Sunday, July 7, 2013

Canadian cities' vulnerability to climate change clear after Alberta floods

Laura Tozer in the Energy Collective: Flooding swept over Southern Alberta, Canada from Calgary to Canmore in mid-June. Evacuation orders were issued in towns and cities as rivers like the Bow and the Elbow swelled and spilled over their banks. Historic water levels were reached in Medicine Hat, downtown Calgary was emptied and underwater, and towns like High River were completely evacuated for days as police patrolled the flood ravaged streets.

The Alberta flooding is one of the many climate change impacts already being felt around the world, but it also foreshadows the rise in extreme events that is on the way. The frequency of weather disasters will continue to increase as long as we keep recklessly pumping greenhouse gases into the atmosphere. As the climate warms, we will see extreme events like the flooding that push the boundaries of our built infrastructure. Since it has hit so close to home this time, in Canada it should be a call to arms.

In the flooding that hit Alberta, the resiliency of Albertans has taken centre stage. The stories pouring out of the province have been full of neighbours helping neighbours. One water engineer and entrepreneur that I met in Alberta last week was nearly sleeping as he stood after a soggy, scary and sleep-deprived week. He had been setting up basement pumps across downtown Calgary, helped by roving bands of volunteers descending on homes and businesses to help clean up the mess. It's clear that the social fabric of society is the key to our ability to respond and rebuild. However, that's not the only factor affecting vulnerability to climate change.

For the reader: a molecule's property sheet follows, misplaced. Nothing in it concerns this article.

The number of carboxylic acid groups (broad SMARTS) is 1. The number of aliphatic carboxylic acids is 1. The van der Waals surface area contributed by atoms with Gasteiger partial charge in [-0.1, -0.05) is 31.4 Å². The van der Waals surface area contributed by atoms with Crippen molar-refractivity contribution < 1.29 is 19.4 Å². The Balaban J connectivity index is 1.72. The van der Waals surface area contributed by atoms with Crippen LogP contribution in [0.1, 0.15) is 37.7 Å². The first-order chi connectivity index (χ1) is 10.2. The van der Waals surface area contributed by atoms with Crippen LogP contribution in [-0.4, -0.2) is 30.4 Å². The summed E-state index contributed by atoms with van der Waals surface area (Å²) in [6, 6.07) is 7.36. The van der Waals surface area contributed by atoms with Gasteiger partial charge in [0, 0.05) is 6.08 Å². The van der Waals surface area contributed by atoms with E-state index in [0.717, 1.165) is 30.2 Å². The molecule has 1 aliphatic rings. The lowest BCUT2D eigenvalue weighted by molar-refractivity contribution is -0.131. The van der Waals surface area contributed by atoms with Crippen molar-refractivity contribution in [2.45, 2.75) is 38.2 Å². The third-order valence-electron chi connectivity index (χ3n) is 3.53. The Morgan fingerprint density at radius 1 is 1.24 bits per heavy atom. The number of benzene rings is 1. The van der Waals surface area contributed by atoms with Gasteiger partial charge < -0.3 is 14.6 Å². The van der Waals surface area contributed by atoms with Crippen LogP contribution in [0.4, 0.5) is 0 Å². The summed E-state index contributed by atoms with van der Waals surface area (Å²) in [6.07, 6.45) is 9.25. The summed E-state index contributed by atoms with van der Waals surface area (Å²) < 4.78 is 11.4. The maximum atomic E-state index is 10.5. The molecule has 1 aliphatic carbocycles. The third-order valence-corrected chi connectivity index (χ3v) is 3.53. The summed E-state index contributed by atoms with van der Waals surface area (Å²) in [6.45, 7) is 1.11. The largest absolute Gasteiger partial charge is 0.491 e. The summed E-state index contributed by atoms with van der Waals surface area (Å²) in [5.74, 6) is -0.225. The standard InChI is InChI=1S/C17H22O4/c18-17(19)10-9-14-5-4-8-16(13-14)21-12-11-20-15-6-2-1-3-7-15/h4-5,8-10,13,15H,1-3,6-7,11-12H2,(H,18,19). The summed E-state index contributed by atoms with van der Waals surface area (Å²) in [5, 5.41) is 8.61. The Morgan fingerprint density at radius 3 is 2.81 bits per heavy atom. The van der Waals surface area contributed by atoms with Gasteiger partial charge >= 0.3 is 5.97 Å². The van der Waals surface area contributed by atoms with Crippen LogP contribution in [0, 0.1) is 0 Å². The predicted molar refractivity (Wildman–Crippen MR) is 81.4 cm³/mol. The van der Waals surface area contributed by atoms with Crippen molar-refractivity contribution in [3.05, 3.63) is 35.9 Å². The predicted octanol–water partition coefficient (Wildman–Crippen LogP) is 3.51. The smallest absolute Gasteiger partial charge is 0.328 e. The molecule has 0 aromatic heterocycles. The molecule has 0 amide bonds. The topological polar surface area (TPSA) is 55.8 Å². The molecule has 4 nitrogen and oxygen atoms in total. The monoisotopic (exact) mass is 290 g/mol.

The emergency has called into question the resiliency of our cities' built infrastructure. In addition to energy infrastructure that is still too waterlogged to turn back on in downtown Calgary, the most drastic infrastructure failure was the collapse of a rail bridge in Calgary that was undermined by the flooding. When a train crossed it days after the flooding started, the crumbling bridge caused several train cars full of petroleum products to derail and hang perilously over the swollen river. The incident stressed the emergency services of a city already stretched to the edge. It is obvious that a failure to adapt to climate change will continue to result in incredibly costly impacts on Canadian cities...

Riverfront Avenue in Calgary during the floods in June, 2013, shot by Ryan L. C. Quan, Wikimedia Commons, under the Creative Commons Attribution-Share Alike 3.0 Unported license

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